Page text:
effectual for the complainant, because, if its fabric was in other respects the same as his, the ordinary skill of a person familiar with the art lWould easily raise the plush. In other words, if the anticipatory patent showed the exact fabric of the complainant, lacking only the fact that ithad been plushed, this would, perhaps, be sufficient to defeat the complainant. Nevertheless, it is plain that no fabric would defeat him which waB not capable of being plushedon one face. This proposition the court will recall further on. The only other proof offered by the respondents touching this matter is as follows:
"The British patent to. Keely & Wilkinson clearly discloses a fabric formed by the plain loop-stitch knitting process from three or more yarns, two of b1gJ::i-grade material, such, for example, as Silk, and another or others of lower grade; one yarn of high·grade material appearing upon one face, the other hig-b,-gradc yarn appearing upon the opposite face, and the low-grade yarn or yarns being fmveloped or covered by the high-grade yarns. In this case neither of the high-6'1'ade yarns forming one face passes through the fabric so as to appear on the OPPOSite face, nor does the intermediate low-grade yarn or thrcao apPE'ar upon either face. lD, the production of this fabric, a . weU-known principle in the art of knitting is employed, llamely, that of lay· ing the :rarn'S upon lleedlell in the order in wJ::lich it is intended they shall take in the fabric; it being well known that where a plurality of-yarns is laid upon needles, Oll" Ix: m]vance of the other or others, the one uppermost in the hook, 01' nearest the end of the needle, wiII be buried beneath or appeal' upon the back of the yaIns below; and, where three or more yarns arc placed upon the hooks cf the needles in successive order, the intermediate yarn or yarns will be enveloped or covered by the outside yurns, one of the latter of which will fonu one face of the knitted goods, and the other the other face, neither of the face yarns passing through the fabric so as to show upon the opposite face."
This, in connection with the established fact that the machine of the patent is operative, meets every requirement of complainant's fabric, except two. One relates to the capability for plushing of the Keely & Wilkinson fabric. The court, as a court, is unable, from the proof in this case, to determine this question, whatever it might accomplish personally by study of the patent itself. Keely & Wilkinson, at one point in their specifications, describe their method of "piling" one of their fabrics, but whether this. relates to their knitted fabric under discussion has not been properly explained to the court. The patent, with its specifications, is complicated, and contains numerous subject-matters; and, although some judges may have sufficient technical knowledge to interpret and apply its various particulars, yet others may not. No court, therefore, should assume to pass on them without proper explanation in the record, as well as in the statements of counsel. The entire burden on this point being on the respondents, and the proofs in the record being meager, and insufficient to inform the court, it is unable, according to the rules of law, to find for the respondents that the fabric of Keely & Wil· kinson is susceptible of plushing, according to the intention of the fabric of the complainant, with reference to the uses for which it is plainly adapted.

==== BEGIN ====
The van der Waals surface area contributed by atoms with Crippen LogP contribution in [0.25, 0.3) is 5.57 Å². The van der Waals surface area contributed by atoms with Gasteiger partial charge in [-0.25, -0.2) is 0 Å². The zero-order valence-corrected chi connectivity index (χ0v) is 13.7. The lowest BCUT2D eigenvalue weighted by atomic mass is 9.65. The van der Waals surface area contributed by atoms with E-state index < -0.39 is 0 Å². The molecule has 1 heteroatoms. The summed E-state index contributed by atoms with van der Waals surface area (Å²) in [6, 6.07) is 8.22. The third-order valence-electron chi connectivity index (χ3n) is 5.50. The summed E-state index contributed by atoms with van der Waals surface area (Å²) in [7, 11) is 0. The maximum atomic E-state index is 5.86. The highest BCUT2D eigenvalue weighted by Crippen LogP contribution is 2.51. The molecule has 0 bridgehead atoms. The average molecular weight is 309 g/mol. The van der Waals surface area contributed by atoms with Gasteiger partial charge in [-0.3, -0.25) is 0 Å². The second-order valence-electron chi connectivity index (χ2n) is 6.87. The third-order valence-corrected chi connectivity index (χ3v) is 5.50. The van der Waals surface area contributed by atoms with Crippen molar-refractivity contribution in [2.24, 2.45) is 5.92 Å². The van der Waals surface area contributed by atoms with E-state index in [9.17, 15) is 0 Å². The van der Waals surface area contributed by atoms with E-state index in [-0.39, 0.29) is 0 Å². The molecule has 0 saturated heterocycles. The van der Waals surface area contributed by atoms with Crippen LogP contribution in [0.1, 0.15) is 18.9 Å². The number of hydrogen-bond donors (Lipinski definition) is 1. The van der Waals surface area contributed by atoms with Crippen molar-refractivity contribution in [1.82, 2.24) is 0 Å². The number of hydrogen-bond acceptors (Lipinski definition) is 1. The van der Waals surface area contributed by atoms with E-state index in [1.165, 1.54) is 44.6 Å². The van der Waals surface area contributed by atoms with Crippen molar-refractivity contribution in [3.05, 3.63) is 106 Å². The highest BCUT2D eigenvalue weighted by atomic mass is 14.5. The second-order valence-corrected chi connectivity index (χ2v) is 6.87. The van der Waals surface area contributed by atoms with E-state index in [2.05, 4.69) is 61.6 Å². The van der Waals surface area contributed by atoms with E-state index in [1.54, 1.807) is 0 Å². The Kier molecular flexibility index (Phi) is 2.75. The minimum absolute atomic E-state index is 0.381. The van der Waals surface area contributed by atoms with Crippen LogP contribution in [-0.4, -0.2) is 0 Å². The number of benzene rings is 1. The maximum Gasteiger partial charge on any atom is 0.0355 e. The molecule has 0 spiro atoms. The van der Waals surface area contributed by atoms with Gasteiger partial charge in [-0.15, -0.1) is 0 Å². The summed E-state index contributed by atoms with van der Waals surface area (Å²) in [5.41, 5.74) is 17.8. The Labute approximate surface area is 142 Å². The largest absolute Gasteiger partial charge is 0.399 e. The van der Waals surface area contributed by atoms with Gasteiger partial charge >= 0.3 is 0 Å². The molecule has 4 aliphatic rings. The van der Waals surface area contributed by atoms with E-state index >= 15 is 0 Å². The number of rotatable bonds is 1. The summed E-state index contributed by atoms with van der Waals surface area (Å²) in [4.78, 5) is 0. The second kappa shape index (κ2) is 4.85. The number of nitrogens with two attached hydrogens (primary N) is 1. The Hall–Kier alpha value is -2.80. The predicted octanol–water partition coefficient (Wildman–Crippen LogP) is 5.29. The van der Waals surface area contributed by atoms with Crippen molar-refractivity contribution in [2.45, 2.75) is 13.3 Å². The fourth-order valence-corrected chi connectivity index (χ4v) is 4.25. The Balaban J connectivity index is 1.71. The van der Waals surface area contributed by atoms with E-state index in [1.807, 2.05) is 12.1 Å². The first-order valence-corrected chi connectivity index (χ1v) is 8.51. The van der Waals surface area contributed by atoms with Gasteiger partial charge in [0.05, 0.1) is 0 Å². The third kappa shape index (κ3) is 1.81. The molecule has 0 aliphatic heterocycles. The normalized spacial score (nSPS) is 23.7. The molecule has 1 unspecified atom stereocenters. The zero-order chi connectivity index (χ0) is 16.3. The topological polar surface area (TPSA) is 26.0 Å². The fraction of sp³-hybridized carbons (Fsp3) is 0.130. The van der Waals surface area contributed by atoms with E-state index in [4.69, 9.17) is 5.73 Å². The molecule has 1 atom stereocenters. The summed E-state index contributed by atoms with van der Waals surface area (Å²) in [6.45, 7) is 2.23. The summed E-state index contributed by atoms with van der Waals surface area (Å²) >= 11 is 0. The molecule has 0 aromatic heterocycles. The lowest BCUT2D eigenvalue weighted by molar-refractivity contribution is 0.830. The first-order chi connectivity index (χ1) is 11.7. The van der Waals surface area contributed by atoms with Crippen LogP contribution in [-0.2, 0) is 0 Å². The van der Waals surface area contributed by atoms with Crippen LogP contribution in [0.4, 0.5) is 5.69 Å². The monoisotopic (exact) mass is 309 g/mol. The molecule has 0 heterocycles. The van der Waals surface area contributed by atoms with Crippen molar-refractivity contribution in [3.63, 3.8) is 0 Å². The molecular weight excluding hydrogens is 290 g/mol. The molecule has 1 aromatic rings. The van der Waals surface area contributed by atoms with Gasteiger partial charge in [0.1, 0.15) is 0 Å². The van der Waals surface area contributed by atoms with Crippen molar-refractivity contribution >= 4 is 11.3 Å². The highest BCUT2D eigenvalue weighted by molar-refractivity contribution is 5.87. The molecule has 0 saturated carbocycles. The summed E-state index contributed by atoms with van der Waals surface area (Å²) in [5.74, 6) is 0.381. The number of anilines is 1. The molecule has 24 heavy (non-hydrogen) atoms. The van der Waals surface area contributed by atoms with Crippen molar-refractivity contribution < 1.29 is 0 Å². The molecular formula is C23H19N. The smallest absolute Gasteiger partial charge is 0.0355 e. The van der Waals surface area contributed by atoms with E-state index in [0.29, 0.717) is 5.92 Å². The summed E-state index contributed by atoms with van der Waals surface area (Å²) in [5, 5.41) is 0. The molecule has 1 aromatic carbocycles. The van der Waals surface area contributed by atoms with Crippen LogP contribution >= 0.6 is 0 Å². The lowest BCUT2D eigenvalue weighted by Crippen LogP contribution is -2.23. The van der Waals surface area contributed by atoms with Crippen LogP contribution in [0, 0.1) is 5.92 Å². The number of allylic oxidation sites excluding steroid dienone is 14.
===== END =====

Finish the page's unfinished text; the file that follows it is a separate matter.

RUSSELL V. KENDALL.
The other element lacking in the respondents' testimony quoted relates to the "clean knitted face." The product of Keely & Wil· kinson's patent appears to be a solid knitted fabric, homogeneous throughout, except only that it contains three or four different threads. The respondents' testimony, already quoted, apparently admits this. The fabric of the complainant, however, has what is described by his counsel as a self-sustn,ining face. Perhaps it would not be safe for the court, or for the complainant himself, to use this word to its fuJI extent, or even according to its ordinary meaning. The court does not find occasion to decide between the litigants with reference to their various refinements touching the word clean; but it is sufficiently plain that the words clean knitted face mean a fabric not homogeneous, and not. knitted solid, or through and through. 'While the claim does not, in terms, refer to the specifications for an explanation of its various parts, yet there can be no doubt that a clean knitted face means something fully as self-sustaining with reference to the other face as though the other face had been woven, and not knitted. The knowledge of the fact brought to the conrt by the specifications-u fact of so simple and universal a character that the court may act on it without their aid-that various kinds of plush goods with a knitted or woven face have been made and used, emphasizes and makes clear this proposition. On account, therefore, of the lack of a clean knitted face in the Keely & WilIdnson fabric, it was insufficient to anticipate the patent in controversy. Decree· for an account; complainant to file draft decree on or be· fore September rules, and respondents to file corrections of decree on or before September 16th.
RUSSELL v. KENDALL et al. (Circuit Court, E. D. Wisconsin. January 5, 1891.)
PATENTS FOR INVENTIONS-ASSIGNMENT-WHAT CONSTITUTES.
Two persons owning interests in certain patents declared, by a written contract, that it was their intention In making the contract to perfect and establish in each the sole and entire right to the invention in the states and territories set off to him in a prior contract between the parties. HelrJ, that this contract vested the absolute title for the states and territories named in the party to whom they were set off, and he was entitled to sue alone for infringement of the patents therein.
At Law. Action by John H. Russell, assignee of one Agel', (mentioned in the opinion,) to recover damages for the infringement of certain patents. On demurrer to the complaint. Demurrer overruled. G. W. Hazelton, for plaintiff. N. C. Gridley, for defendants. JENKINS, District Judge. Demurrer is interposed to the complaint upon the ground that the complaint shows that one Smith